The second bias discussed here is the illusion of validity. This bias is related to the insensitivity to predictability bias in that it deals with how people weigh the evidence for their estimates. The illusion of validity entails that people have more confidence in their prediction when they receive multiple cues that all fit the representation with which they assess it. The more consistent the evidence, the more representative it will appear, and the more confident people feel in their assessment (Tversky & Kahneman, 1974). Although this appears to be a valid inference, Tversky and Kahneman illustrate why illusion of validity might be an illusion. They find that when people have to judge whether a personality description belongs to a librarian, they feel more confident in their assessment when the description contains several cues that fit the stereotype of a librarian, no matter how vague, unreliable, or outdated these cues are. In addition, they argue that when people encounter such uniform cues in real life, this is likely the result of a correlation between these cues. For example, the person writing the personality descriptions might have been looking for certain cues. Such cues then provide more information about the bias of the writer than about the personality of the person in question: Correlated cues do not provide independent sources of information, so their additional informational value is reduced. Cues that are independent from each other provide more information than cues that are correlated. The tricky part is that independent cues are also more likely to differ from each other compared to correlated cues. The result is the counterintuitive situation in which cues that differ more provide a better basis for prediction, but cues that are more similar feel like stronger evidence. The failure to take the correlation of cues into account produces the illusion of validity. Scholars might explore whether this illusion applies to political decision-making by examining to what degree different cues used by voters or political elites are correlated, whether voters and political elites indeed neglect this correlation in their assessments, and what effect this has on political decision-making (e.g., see Ortoleva & Snowberg, 2015).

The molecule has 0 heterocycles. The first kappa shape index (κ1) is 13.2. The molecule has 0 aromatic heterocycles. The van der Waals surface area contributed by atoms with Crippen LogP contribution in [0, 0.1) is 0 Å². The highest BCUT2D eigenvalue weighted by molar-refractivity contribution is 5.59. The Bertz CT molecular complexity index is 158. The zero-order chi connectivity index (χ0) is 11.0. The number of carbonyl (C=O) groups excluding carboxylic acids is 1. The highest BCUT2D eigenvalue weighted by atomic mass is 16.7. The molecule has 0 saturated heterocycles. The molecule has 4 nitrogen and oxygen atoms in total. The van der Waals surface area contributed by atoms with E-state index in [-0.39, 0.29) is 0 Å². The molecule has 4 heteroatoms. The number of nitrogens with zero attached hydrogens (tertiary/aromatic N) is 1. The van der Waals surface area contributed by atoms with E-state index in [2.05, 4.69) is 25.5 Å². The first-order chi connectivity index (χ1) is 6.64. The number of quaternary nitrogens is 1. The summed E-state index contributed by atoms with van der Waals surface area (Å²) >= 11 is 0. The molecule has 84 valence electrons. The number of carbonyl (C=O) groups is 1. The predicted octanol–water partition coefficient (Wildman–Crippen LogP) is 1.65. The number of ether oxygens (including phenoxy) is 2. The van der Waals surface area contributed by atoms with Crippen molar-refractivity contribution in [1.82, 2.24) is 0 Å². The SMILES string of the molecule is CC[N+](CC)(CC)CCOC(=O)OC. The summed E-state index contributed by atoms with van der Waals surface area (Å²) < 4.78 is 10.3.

The third and fourth biases are scope neglect and duration neglect. These biases are related to the base rate neglect bias discussed before. Both refer to the neglect of an extensional aspect of an attribute in the face of a stereotypical exemplar. For example, when politicians debate about how to deal with terrorism due to a single small-scale incident in their country in over a decade, it is easy to neglect the long period without attacks and instead focus on their attitudes toward the current vivid representative instance. According to scope neglect, politicians (and voters) will base their evaluation of terrorism on their feelings toward the stereotypical exemplar of a terrorist attack and neglect to adjust for the scope of the current threat. To support their argument, Kahneman and Frederick (2002) point to a study that shows that Toronto residents were willing to pay as much to clean up a few lakes in Ontario as they were to clean up all lakes in Ontario (Desvousges, Mathews, & Train, 2012; Kahneman & Knetsch, 1992): They neglected the difference in scope and instead based their willingness to pay on their feelings evoked by their mental representation of polluted lakes in general. Duration neglect is rather similar but refers to duration rather than scope. Such biases are likely to be relevant for political decision-making, since politicians need to divide the budget across many areas, some of which have a larger scope than others. Based on this research surrounding the representativeness heuristic, it can be expected that areas with vivid stereotypical examplars, such as terrorism, receive more budget than problems that are arguably larger in scope or more enduring but lack such examplars. Note that differences in spending could be the result of representativeness-based reasoning on the part of voters, as well as policymakers.